A major talking point after Carlisle’s draw with Cambridge was Steven Pressley’s post-match radio appearance. The way he handled his interview with BBC Radio Cumbria’s James Phillips certainly came in for plenty of comment from supporters.

I’ve been on both sides of the fence as a player and now with the media and as much as some have criticised Pressley for what he said, to me it was simply two people who are very passionate about their jobs.

Pressley first; I heard a manager who is very committed and believes in his players. He wouldn’t be the first to want to build them up and it’s understandable that he’d want to say encouraging things about the likes of Nathan Thomas, who produced a bit of magic on Saturday, and Callum O’Hare, who was unplayable in the first half.

He wanted those players to know that he had seen that. I know, as a player driving away from the ground, you do turn your radio on and listen to those things. Hearing your name mentioned like that can be massive for your confidence.

We are also at the time of the season where there is no point in going in on people and dissecting everything. It is about keeping things ticking over and trying to get these wins that will get the team over the line.

On the other hand, though, I would also defend fully the way James Phillips goes about his job in that environment.

There may be people in the club who don’t like the way he goes above and beyond in this way, but believe me, it is a far better approach than the one I see in a number of other post-match radio interviews.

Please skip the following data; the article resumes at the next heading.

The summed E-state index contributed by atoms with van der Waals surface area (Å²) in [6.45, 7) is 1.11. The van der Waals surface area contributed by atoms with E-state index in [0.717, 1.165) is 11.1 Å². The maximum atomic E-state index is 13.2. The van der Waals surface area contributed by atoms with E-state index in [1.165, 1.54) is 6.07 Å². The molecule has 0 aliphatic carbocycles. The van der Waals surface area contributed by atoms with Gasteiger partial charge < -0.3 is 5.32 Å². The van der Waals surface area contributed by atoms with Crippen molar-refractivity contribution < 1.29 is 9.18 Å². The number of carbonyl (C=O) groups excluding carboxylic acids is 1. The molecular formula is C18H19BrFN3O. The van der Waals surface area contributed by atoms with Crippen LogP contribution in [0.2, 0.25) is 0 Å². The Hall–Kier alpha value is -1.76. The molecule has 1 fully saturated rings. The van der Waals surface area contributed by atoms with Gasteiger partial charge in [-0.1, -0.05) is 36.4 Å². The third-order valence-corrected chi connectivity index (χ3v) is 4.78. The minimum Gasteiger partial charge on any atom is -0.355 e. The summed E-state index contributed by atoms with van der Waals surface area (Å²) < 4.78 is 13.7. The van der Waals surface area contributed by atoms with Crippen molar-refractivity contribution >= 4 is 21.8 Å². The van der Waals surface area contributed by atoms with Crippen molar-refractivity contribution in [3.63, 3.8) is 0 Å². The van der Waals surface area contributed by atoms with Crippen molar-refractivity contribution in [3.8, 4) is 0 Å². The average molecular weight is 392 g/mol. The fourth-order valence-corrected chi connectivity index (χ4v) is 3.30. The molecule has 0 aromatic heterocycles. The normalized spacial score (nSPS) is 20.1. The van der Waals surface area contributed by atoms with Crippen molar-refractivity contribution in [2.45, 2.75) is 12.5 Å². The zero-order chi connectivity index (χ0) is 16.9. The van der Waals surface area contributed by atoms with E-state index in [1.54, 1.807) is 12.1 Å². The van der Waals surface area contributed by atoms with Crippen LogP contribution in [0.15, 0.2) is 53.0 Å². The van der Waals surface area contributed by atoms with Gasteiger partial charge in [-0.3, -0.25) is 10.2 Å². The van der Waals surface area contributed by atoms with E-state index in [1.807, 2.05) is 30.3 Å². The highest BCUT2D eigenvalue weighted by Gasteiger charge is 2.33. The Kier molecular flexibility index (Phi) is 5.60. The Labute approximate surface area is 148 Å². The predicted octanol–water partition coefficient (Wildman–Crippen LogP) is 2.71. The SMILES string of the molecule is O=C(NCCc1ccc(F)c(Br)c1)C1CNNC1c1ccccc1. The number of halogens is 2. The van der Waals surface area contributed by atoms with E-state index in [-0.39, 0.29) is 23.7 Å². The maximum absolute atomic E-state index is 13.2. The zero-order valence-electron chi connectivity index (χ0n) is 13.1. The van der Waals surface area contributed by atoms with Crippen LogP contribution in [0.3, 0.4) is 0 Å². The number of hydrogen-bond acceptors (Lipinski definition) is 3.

We go up and down the country following Carlisle United and I often take myself out of our own commentary position after a game to study how others go about it.

Too often I don’t hear journalists asking real questions. Instead they will ask an easy question and then let the manager just talk. It makes for a very comfortable interview but listeners must come away feeling short-changed.

It is not the job of a club’s media team to put their own manager and colleague on the spot in this way, but those reporting on a club independently have to approach it differently. Carlisle supporters can get annoyed when they don’t hear a manager get pushed but I do feel James appreciates this part of his job more than many.

We can all remember some of the skirmishes he had on air with Greg Abbott, for instance, and whatever you think of those exchanges, isn’t it better to have someone who pushes the boundaries and is willing to put across what supporters are saying, rather than ignore what comes into the radio via texts and tweets?

At times he might hold back on some of those views, if they are felt to be abusive or too personal, for example. Elements of the United board might not believe this to be the case but if they listened to the whole package they would hear that he is very fair.

As James pointed out to Pressley on Saturday, it can work both ways; in our coverage of the draw at Forest Green we were disagreeing with some supporters who were critical. We felt it was a better performance and result than the majority seemed to be arguing that day.

Frustration was a more understandable emotion after the Cambridge draw because, when Carlisle clicked, it was hard for the opposition to live with them. To come away with a 2-2 result in spite of that does lead to heightened emotions, but all in all, what we heard on the radio was two people who desperately want Carlisle to get to those play-offs.